—was compared with all other facial representations in the data set of 70,000 real faces to find the most similar face. The real face with representation


with minimal Euclidean distance to


, and satisfying our qualitative selection criteria, is selected as the matching face. As with the synthetic faces, to reduce extraneous cues, we only included images 1) with a mostly uniform background, 2) with unobstructed faces (e.g., no hats or hands in front of face), 3) in focus and high resolution, and 4) with no obvious writing or logos on clothing. We visually inspected up to 50 of the best matched faces and selected the one that met the above criteria and was also matched in terms of overall face position, posture, and expression, and presence of glasses and jewelry. Shown in Fig. 4 are representative examples of these matched real and synthetic faces.

Fig. 4.
Fig. 4.

A representative set of matched real and synthetic faces.

Perceptual Ratings.

For experiment 1 (baseline), we recruited 315 participants from Amazon’s Mechanical Turk Master Workers. Each participant first read a brief introduction explaining the purpose of the study and a brief explanation of what a synthetic face is. Before beginning, each participant was informed they would be paid $5 for their time, and an extra $5 if their overall accuracy was in the top 20% of response accuracies. Participants were also informed they would see 10 catch trials of obviously synthetic faces with glaring rendering errors. A failure to respond correctly to at least nine of these trials led to the participants not being paid and their data being excluded from our study. Each participant then saw 128 images, one at a time, and specified whether the image was real or synthetic. Participants had an unlimited amount of time to respond and were not provided with feedback after each response.

For experiment 2 (training and feedback), we recruited another 219 Mechanical Turk Master Workers (we had fewer participants in this study because we excluded any participants who completed the first study). Each participant first read a brief introduction explaining the purpose of the study and a brief explanation of what a synthetic face is. Participants were then shown a short tutorial describing examples of specific rendering artifacts that can be used to identify synthetic faces. All other experimental conditions were the same as in experiment 1, except that participants received feedback after each response.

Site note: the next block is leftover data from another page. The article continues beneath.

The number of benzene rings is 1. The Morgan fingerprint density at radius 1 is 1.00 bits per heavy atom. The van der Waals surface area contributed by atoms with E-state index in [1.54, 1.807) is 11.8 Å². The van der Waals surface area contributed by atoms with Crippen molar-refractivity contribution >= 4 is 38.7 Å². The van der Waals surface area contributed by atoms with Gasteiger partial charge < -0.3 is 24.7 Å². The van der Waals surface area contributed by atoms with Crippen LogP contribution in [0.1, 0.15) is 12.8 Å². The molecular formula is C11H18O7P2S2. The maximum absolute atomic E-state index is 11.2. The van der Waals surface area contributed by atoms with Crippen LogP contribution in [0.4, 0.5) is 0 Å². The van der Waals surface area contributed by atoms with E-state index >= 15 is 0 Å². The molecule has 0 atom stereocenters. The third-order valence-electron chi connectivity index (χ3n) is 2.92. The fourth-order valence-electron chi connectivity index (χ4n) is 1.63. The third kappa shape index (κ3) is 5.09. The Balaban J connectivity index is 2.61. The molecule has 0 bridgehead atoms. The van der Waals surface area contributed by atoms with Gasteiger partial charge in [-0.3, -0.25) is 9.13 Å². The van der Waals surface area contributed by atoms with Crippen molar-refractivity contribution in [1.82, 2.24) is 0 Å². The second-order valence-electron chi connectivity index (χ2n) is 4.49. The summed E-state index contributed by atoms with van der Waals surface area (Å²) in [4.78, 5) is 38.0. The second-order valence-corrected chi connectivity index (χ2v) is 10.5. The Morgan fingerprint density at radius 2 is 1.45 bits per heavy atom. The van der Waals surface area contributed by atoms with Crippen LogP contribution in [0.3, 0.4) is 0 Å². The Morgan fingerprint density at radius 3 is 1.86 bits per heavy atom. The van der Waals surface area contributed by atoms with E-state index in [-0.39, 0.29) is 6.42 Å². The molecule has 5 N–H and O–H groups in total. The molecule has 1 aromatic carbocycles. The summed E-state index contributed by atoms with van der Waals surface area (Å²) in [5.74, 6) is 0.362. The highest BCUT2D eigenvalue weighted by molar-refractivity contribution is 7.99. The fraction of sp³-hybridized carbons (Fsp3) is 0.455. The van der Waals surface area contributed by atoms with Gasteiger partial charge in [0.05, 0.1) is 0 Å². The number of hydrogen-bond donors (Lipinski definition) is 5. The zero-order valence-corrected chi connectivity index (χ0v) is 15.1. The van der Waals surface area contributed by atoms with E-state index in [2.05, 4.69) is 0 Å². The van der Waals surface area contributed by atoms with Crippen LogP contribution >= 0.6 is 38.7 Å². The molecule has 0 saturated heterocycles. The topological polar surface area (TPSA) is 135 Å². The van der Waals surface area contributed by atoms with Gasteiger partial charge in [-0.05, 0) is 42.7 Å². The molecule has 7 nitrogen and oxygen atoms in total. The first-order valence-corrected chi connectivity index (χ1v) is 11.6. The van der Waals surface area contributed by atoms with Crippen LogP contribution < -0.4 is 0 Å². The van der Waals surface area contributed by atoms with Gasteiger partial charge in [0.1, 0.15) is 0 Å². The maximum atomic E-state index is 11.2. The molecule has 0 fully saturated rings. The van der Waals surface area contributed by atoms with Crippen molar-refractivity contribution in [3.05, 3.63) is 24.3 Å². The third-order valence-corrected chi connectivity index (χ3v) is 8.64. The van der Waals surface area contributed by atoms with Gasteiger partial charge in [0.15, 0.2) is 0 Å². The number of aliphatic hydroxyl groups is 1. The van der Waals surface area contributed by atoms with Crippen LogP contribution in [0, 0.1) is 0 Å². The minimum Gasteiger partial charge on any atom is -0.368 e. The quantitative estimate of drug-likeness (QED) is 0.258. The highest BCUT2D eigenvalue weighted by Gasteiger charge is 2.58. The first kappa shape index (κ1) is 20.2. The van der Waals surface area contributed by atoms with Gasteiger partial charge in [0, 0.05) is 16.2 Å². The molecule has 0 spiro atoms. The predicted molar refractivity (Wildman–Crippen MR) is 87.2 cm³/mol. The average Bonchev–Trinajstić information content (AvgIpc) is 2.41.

For experiment 3 (trustworthiness), we recruited 223 Mechanical Turk Master Workers. Each participant first read a brief introduction explaining that the purpose of the study was to assess the trustworthiness of a face on a scale of 1 (very untrustworthy) to 7 (very trustworthy). Because there was no correct answer here, no trial-by-trial feedback was provided. Participants were also informed they would see 10 catch trials of faces in which the numeric trustworthy rating was directly overlaid atop the face. A failure to correctly report the specified rating on at least nine of these trials led to the participants not being paid and their data being excluded from our study. Each participant then saw 128 images, one at a time, and was asked to rate the trustworthiness. Participants had an unlimited amount of time to respond.

All experiments were carried out with the approval of the University of California, Berkeley’s Office for Protection of Human Subjects (Protocol ID 2019-07-12422) and Lancaster University’s Faculty of Science and Technology Research Ethics Committee (Protocol ID FST20076). Participants gave fully informed consent prior to taking part in the study.


We thank Erik Härkönen, Jaakko Lehtinen, and David Luebke for their masterful synthesis of faces.


    • Accepted December 20, 2021.
  • Author contributions: S.J.N. and H.F. designed research, performed research, contributed new reagents/analytic tools, analyzed data, and wrote the paper.

  • The authors declare no competing interest.